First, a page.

The AAC has a storied legacy of funding climbing, conservation, and research projects in support of our mission. Through the years, AAC grants have been responsible for encouraging thousands of climbers to dream big and push their limits; for pioneering hundreds of cutting-edge new routes of remote and major peaks around the world; for improving infrastructure at climbing areas across the country; and funding scientific research expeditions that have contributed valuable information to our understanding of the worlds mountain ecosystems.

Today, with more than $150,000 in annual grant awards, the Club continues to support these endeavors and is proud to stand behind the individuals and their projects which seek the betterment of the climbing community and climbing landscapes.

Search and Rescue Award

Rocky Talkie will be giving a total of $36,000 to three search and rescue (SAR) teams who responded to 2022 incidents in exceptional and inspirational ways. Applicants are asked to submit a brief description of a rescue operation which illustrates the team’s skill level, passion, and dedication. View last year’s winners here.

The goal of this award is to drive greater awareness of the incredible contributions that volunteer SAR members make to our mountain community. We believe that this awareness is the first critical step towards increasing the support of SAR teams and ultimately the safety of everyone who recreates in the mountains.


Three winning teams will be selected for the 2023 award. Each team will receive $12,000 in funding and numerous opportunities to promote both their unique story and the greater Search and Rescue community. The award will be shared widely online and published in the AAC’s 2023 edition of Accidents in North American Climbing.


Applications will be accepted up until 11:59 PM on January 31st, 2023. The three winners will then be selected by a small group from the American Alpine Club, SAR professionals, and the Rocky Talkie team. Winners will be contacted in February 2023. Interviews with winners will be conducted in March or April, and the stories will be publicized to the community in July 2023. 

The community will then be able to vote on the rescue they find most inspiring. Voters will be entered to win prizes for their participation. The team that wins the “People’s Choice Award” will receive an extra prize for their members!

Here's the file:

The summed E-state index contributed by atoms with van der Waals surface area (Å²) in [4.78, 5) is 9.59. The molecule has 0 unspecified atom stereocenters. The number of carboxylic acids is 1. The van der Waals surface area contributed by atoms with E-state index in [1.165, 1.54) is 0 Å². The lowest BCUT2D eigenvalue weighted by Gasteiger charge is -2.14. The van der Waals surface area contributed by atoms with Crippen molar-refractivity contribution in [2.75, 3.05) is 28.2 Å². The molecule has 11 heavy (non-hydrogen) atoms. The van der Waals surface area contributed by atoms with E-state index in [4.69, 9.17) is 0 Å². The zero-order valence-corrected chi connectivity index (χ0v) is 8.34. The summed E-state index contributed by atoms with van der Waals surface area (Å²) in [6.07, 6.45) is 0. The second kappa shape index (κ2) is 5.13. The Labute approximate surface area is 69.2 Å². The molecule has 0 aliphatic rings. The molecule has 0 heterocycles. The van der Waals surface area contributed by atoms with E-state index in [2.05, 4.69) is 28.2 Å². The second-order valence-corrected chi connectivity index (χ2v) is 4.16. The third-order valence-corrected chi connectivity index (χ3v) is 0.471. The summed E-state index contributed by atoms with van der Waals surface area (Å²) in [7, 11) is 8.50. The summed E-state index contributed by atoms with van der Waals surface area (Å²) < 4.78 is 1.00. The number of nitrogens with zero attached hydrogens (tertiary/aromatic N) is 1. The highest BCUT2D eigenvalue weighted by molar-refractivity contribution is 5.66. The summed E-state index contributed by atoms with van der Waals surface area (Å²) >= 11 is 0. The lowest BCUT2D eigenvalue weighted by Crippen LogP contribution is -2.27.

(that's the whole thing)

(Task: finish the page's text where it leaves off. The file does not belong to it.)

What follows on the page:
Time commitment from winning SAR teams

We need your help in bringing your rescue story to life! Last year, a professional writer interviewed each winning team and wrote compelling narratives. This year, renowned filmmaker and climber Jon Glassberg (founder of the Louder Than 11 studio and cinematographer for the Free Solo documentary) will be creating one video per team to highlight the rescue story and volunteers. 

If selected as a 2023 winner, we will ask to conduct video interviews with members of your rescue team (estimated 1-day of filming). We also ask that there is a primary point of contact for your team to help with follow-up questions and coordinate schedules.

Confidentiality of rescued individual(s)

We understand that in some cases, the rescued individual would prefer to remain anonymous. The emphasis of these stories will be on members of the rescue team and the participation of the rescued individual is optional.


Any Search and Rescue team that is registered in the United States or Canada as a non-profit. The submitted rescue must have occurred in the 2022 calendar year and volunteer SAR members must have participated.

The American Alpine Club has inspired and supported cutting-edge climbing achievements for over 100 years.  From funding the first ascent of Mt. Logan in 1925, the exploration of the Karakoram in 1938, the 2019 first ascent of Link Sar in the Central Pakistani Karakoram, and the countless expeditions in between, the AAC has stood to encourage climbers to push their physical and mental limits, support their pursuits, and celebrate their accomplishments.

The Cutting Edge Grant continues this tradition, supporting "state-of-the-art, cutting-edge climbing through financial support of small, lightweight climbing teams attempting bold first ascents or difficult repeats of the most challenging routes in the world's great mountain ranges."

Cutting Edge Grant awards are intended to more significantly contribute towards total expedition costs. Awards will typically fall in the $5,000 to $10,000 range, however award amounts will vary based on project and budget.

Proposals will be evaluated upon:

  • Goal. The Cutting Edge Grant seeks to fund individuals planning expeditions to remote areas featuring unexplored mountain ranges, unclimbed peaks, difficult new routes, first free ascents, or similar world-class pursuits. Objectives featuring a low-impact style and leave-no-trace mentality will be looked upon with favor.